Congress should not permit a law governing credit reporting to

expire at the end of this year because of the law’s strong

consumer benefits, three federal and state financial-services

regulators told a congressional panel on Wednesday.

But those regulators — from the Federal Reserve Bank, National

Association of Insurance Commissioners and Conference of State

Bank Supervisors — were challenged by Julie Brill, assistant

attorney general of Vermont, who said Congress should let the

law lapse.

“The states need to serve as laboratories of democracy in this

incredibly important area and to assist Congress with what

works,” said Brill, who is co-chair of the privacy working group

of the National Association of Attorneys General. She said the

current credit-granting system is not uniform and that states

like Vermont with stricter pre-existing laws have not suffered

because of them.

Brill found a receptive ear among Democrats on the House

Financial Services Subcommittee on Financial Institutions in the

second of a series of hearings on the Fair Credit Reporting Act

(FCRA). The hearing featured 21 witnesses.

“Sometimes this discussion sounds a little Orwellian to me,”

said ranking minority member Bernard Sanders, an independent

from Vermont who caucuses with Democrats. “The people who say

they trust the states to do the best job” change their mind when

businesses say federal pre-emption of tougher state laws is


When subcommittee Chairman Spencer Bachus, R-Ala., questioned

Brill’s stance in light of Federal Reserve Board Chairman Alan

Greenspan’s support for the extension, Sanders interjected, “In

Vermont, some of us do, occasionally, dispute Chairman


The industry and broader business communities are mounting a

major lobbying push this year to extend the FCRA pre-emption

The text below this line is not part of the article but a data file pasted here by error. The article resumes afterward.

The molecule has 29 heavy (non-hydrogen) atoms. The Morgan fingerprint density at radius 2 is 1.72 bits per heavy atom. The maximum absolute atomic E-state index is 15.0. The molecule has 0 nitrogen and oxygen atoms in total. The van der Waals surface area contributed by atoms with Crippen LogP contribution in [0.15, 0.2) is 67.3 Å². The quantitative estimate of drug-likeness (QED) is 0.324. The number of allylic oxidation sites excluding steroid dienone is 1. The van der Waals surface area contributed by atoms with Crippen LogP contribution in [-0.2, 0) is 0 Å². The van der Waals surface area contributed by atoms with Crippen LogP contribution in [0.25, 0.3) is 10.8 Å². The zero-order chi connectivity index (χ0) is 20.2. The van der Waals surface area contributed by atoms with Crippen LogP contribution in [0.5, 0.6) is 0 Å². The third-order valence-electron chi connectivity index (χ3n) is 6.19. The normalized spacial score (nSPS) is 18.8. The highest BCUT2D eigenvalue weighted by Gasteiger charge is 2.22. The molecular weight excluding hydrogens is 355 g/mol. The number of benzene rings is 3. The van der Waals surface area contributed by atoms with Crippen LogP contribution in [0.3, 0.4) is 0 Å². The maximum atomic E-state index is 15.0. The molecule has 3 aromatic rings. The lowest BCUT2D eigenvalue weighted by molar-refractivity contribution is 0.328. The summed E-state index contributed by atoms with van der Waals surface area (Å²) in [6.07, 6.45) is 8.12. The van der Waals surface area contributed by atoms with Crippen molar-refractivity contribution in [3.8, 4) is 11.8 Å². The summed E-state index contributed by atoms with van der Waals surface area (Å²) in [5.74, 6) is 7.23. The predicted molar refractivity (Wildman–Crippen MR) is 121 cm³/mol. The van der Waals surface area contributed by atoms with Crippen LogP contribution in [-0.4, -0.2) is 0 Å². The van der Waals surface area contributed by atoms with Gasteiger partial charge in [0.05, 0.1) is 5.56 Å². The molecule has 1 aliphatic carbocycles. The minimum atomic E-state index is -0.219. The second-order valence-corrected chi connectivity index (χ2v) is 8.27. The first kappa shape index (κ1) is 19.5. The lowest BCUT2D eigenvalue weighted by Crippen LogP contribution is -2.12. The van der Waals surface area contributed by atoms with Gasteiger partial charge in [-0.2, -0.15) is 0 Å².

Congress enacted in 1996. Business groups worry that failure to

reauthorize the extensions would lop a full percentage point off

the gross domestic product and limit consumers’ ability to get

quick loan decisions.

But privacy and consumer advocates say that states need to fight

for stricter privacy laws and that the 1996 act may have spurred

an increase in identity theft.

Howard Beales, director of the FTC’s Consumer Protection Bureau,

said on Wednesday that the agency’s five commissioners have no

official position. A top Treasury Department official said the

same thing last month but dwelled on the concern about ID theft.

But a solid majority of those who testified on Wednesday urged

extending the pre-emption. They represented groups such as the

U.S. Hispanic Chamber of Commerce, Allstate, the National

Multi-Housing Counsel, Citizens for a Sound Economy, the East

Los Angeles Community Union and the major credit-bureau


Opponents included the U.S. Public Research Interest Group and

National Fair Housing Alliance, and a trial attorney with the

National Association of Consumer Advocates.

“While we generally oppose pre-emption, we believe that the

benefits of uniformity to our credit-granting system and the

value of this system to consumers and our economy outweigh our

objection in this case,” said Joseph Smith, the North Carolina

Commissioner of Banks who testified on behalf of the Conference

of State Banking Supervisors.